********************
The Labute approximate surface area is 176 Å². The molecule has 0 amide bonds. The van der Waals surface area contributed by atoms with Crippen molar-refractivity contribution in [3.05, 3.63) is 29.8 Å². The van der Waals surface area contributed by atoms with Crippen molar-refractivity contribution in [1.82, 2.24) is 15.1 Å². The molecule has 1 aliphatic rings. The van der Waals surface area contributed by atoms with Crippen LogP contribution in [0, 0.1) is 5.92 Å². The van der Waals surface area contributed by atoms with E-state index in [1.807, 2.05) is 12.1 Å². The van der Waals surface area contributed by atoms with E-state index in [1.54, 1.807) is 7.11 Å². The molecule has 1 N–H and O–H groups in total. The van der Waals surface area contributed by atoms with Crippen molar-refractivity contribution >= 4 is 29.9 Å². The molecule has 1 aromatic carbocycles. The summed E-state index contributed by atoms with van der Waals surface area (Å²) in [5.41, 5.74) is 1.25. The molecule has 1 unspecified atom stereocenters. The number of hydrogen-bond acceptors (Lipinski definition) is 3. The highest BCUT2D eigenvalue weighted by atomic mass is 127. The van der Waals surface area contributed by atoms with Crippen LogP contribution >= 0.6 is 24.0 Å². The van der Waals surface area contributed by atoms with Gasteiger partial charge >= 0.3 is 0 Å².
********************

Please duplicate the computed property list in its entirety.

The Labute approximate surface area is 176 Å². The molecule has 0 amide bonds. The van der Waals surface area contributed by atoms with Crippen molar-refractivity contribution in [3.05, 3.63) is 29.8 Å². The van der Waals surface area contributed by atoms with Crippen molar-refractivity contribution in [1.82, 2.24) is 15.1 Å². The molecule has 1 aliphatic rings. The van der Waals surface area contributed by atoms with Crippen LogP contribution in [0, 0.1) is 5.92 Å². The van der Waals surface area contributed by atoms with E-state index in [1.807, 2.05) is 12.1 Å². The van der Waals surface area contributed by atoms with E-state index in [1.54, 1.807) is 7.11 Å². The molecule has 1 N–H and O–H groups in total. The van der Waals surface area contributed by atoms with Crippen molar-refractivity contribution >= 4 is 29.9 Å². The molecule has 1 aromatic carbocycles. The summed E-state index contributed by atoms with van der Waals surface area (Å²) in [5.41, 5.74) is 1.25. The molecule has 1 unspecified atom stereocenters. The number of hydrogen-bond acceptors (Lipinski definition) is 3. The highest BCUT2D eigenvalue weighted by atomic mass is 127. The van der Waals surface area contributed by atoms with Crippen LogP contribution >= 0.6 is 24.0 Å². The van der Waals surface area contributed by atoms with Gasteiger partial charge >= 0.3 is 0 Å².